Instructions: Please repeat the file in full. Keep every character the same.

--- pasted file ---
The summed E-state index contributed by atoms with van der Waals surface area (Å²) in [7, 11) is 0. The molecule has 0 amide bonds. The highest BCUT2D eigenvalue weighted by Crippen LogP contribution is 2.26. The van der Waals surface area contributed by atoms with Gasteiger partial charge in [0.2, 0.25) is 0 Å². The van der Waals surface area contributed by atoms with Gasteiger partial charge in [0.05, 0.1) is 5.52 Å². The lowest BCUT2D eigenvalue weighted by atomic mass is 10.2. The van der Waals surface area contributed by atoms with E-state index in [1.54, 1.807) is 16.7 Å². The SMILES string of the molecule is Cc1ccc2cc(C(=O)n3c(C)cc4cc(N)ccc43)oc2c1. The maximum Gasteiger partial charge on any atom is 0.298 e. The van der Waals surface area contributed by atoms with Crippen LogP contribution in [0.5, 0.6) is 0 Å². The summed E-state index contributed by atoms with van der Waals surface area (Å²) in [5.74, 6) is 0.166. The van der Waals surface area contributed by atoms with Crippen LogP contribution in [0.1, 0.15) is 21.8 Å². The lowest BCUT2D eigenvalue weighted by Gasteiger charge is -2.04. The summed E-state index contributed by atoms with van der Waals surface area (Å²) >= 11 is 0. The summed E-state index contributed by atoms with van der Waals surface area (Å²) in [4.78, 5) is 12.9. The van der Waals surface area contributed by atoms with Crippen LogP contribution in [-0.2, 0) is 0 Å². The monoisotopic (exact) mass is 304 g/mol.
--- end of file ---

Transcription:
The summed E-state index contributed by atoms with van der Waals surface area (Å²) in [7, 11) is 0. The molecule has 0 amide bonds. The highest BCUT2D eigenvalue weighted by Crippen LogP contribution is 2.26. The van der Waals surface area contributed by atoms with Gasteiger partial charge in [0.2, 0.25) is 0 Å². The van der Waals surface area contributed by atoms with Gasteiger partial charge in [0.05, 0.1) is 5.52 Å². The lowest BCUT2D eigenvalue weighted by atomic mass is 10.2. The van der Waals surface area contributed by atoms with E-state index in [1.54, 1.807) is 16.7 Å². The SMILES string of the molecule is Cc1ccc2cc(C(=O)n3c(C)cc4cc(N)ccc43)oc2c1. The maximum Gasteiger partial charge on any atom is 0.298 e. The van der Waals surface area contributed by atoms with Crippen LogP contribution in [0.5, 0.6) is 0 Å². The summed E-state index contributed by atoms with van der Waals surface area (Å²) in [5.74, 6) is 0.166. The van der Waals surface area contributed by atoms with Crippen LogP contribution in [0.1, 0.15) is 21.8 Å². The lowest BCUT2D eigenvalue weighted by Gasteiger charge is -2.04. The summed E-state index contributed by atoms with van der Waals surface area (Å²) >= 11 is 0. The summed E-state index contributed by atoms with van der Waals surface area (Å²) in [4.78, 5) is 12.9. The van der Waals surface area contributed by atoms with Crippen LogP contribution in [-0.2, 0) is 0 Å². The monoisotopic (exact) mass is 304 g/mol.